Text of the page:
By David de Winter – Sports Editor
@davidjdewinter [email protected]_Sport
Ok, so it wasn’t quite the fairy-tale ending England fans were hoping for as Carlos Brathwaite clubbed Ben Stokes for four consecutive sixes off the last over to win the T20 World Cup for the West Indies for the second time in their history. Nevertheless, England showed admirable courage, determination and no little skill to make it as far as the final – a fantastic achievement in my eyes. Before Brathwaite’s heroics, England were favourites to pull off an unlikely victory and it is a credit to their bowling, fielding and Eoin Morgan’s astute captaincy that they managed to stay in the game for so long.
Ultimately, however, it was their batting in the final, particularly their vulnerability against spin, that let England down. Apart from semi-final against New Zealand, the batting and bowling failed to fire in the same match. Against South Africa some incredible shot-making (and some over-generous Proteas bowling) got them out of jail after the bowlers had been flayed to all corners of the ground. Similarly, the batsmen didn’t cover themselves in glory against Sri Lanka and the less we say about the aberration against Afghanistan, the better.
Still, it was the opening powerplay overs in the final that really sealed England’s fate. First Jason Roy, then Morgan were bamboozled by Samuel Badree’s spin (or lack thereof), putting the team (metaphorically) on the back foot and meaning that they were constantly playing catch-up. A score of 155 was respectable, impressive even considering England’s predicament at 23 for 3 and 111 for 7. However, on a good batting surface and against the firepower of the West Indies, the total was always 20-30 runs short of par.
Early wickets were key and David Willey built the early pressure by starting the innings with five dot-balls. As Johnson Charles and Chris Gayle saw the new ball being thrown to Joe Root, they must have thought Christmas had come early. Their over-confidence was their downfall as they were both caught by Ben Stokes on the long-off/long-on boundary. Game on.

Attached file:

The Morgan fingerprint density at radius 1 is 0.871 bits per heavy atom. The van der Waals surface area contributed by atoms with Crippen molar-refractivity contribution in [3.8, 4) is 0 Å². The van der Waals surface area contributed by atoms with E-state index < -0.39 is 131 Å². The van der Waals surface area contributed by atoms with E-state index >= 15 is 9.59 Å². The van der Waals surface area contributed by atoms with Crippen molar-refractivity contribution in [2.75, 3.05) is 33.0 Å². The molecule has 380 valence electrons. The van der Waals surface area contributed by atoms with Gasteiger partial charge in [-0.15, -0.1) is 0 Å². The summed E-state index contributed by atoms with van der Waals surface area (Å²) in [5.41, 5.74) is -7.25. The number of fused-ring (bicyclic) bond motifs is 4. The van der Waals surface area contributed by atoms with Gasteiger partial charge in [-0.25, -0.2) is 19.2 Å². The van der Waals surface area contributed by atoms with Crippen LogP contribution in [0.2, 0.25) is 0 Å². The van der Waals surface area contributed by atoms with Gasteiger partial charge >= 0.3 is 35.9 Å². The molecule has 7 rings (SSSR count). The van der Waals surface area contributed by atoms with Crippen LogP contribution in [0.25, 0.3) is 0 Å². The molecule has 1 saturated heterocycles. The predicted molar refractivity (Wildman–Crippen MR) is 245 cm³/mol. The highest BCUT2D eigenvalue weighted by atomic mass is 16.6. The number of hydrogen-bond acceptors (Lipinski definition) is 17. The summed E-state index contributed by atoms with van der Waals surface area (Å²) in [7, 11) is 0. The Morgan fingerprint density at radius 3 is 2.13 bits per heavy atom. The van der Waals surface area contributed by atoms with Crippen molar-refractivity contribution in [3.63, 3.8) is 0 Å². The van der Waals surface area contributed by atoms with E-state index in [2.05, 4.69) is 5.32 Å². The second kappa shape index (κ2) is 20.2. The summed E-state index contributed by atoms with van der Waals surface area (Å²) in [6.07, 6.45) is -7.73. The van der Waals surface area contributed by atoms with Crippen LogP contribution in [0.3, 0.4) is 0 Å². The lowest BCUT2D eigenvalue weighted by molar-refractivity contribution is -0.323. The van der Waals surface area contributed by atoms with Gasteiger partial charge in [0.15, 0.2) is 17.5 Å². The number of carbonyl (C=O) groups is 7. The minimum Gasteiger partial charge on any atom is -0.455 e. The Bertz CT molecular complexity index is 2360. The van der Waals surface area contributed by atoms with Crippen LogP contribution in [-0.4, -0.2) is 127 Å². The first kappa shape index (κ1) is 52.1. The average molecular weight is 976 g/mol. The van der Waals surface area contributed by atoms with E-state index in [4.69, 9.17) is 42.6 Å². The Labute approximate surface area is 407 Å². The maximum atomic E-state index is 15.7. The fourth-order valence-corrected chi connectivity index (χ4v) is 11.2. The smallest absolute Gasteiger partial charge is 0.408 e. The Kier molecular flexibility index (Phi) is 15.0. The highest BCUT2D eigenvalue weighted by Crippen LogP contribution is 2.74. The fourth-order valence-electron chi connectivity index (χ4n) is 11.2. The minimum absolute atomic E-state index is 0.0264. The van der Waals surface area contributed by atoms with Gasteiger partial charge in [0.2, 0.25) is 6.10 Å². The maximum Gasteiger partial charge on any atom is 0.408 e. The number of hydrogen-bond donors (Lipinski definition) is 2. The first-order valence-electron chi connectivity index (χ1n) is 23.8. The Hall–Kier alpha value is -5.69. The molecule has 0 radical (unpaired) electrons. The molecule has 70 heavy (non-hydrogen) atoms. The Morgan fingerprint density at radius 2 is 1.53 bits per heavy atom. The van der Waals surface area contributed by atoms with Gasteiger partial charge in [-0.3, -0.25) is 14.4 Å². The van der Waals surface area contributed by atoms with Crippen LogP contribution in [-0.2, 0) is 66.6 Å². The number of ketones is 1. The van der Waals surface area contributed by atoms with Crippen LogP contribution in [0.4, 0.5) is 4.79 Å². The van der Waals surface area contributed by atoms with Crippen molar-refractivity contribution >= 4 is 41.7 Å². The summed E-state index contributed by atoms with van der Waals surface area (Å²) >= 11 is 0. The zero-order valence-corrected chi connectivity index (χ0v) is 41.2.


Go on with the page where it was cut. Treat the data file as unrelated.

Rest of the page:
Liam Plunkett, bowled a very fast and hostile spell to check the West Indies’ progress and Adil Rashid then kept the game tight, conceding a stingy 23 off his four overs. It was interesting to note that Moeen Ali didn’t bowl. If England knew that they were going to use Root early doors as they claimed they did, couldn’t they have played an extra batsman, maybe James Vince or Sam Billings (who, as a substitute fielder, dropped a difficult chance in the deep to reprieve Marlon Samuels)?
Nonetheless, England’s players should hold their heads high. During the tournament they came through plenty of clutch moments. Defending 171 against Sri Lanka in the face of an onslaught by Angelo Matthews, Chris Jordan and Stokes bowled brilliantly at the death as England eventually prevailed by 10 runs. Joe Root was fantastic throughout the tournament, as was Jos Buttler. Jason Roy played a superb cameo to kickstart the chase against South Africa as well as a match-winning knock in the semi-final against New Zealand (his patient 42 against Sri Lanka was out of character but equally valuable). And Chris Jordan and David Willey bowled excellently, especially towards the end of the tournament in spin-friendly conditions.
Let’s not forget that a year ago, England were being dumped out of the 50-over World Cup in Australia at the group stages. Although the personnel are a little different one year on, the main core of the team (Root, Morgan, Buttler, Ali) played in that embarrassing defeat to Bangladesh. The progress they have made is remarkable and a lot of credit must go to Trevor Bayliss and Paul Fabrace for instilling a ‘no fear’ attitude with the side. The players clearly have the trust and backing of the coaching staff who encourage them to express themselves and play their natural game. The results speak for themselves. And England have proved that IPL and Big Bash contracts don’t always translate into success on the world stage.
Against the West Indies, England were undone by some canny bowling by Badree in the powerplay overs and a freak innings by Brathwaite. However, just reaching the final and the manner in which they made it demonstrates that the future is definitely bright for England’s limited-overs sides.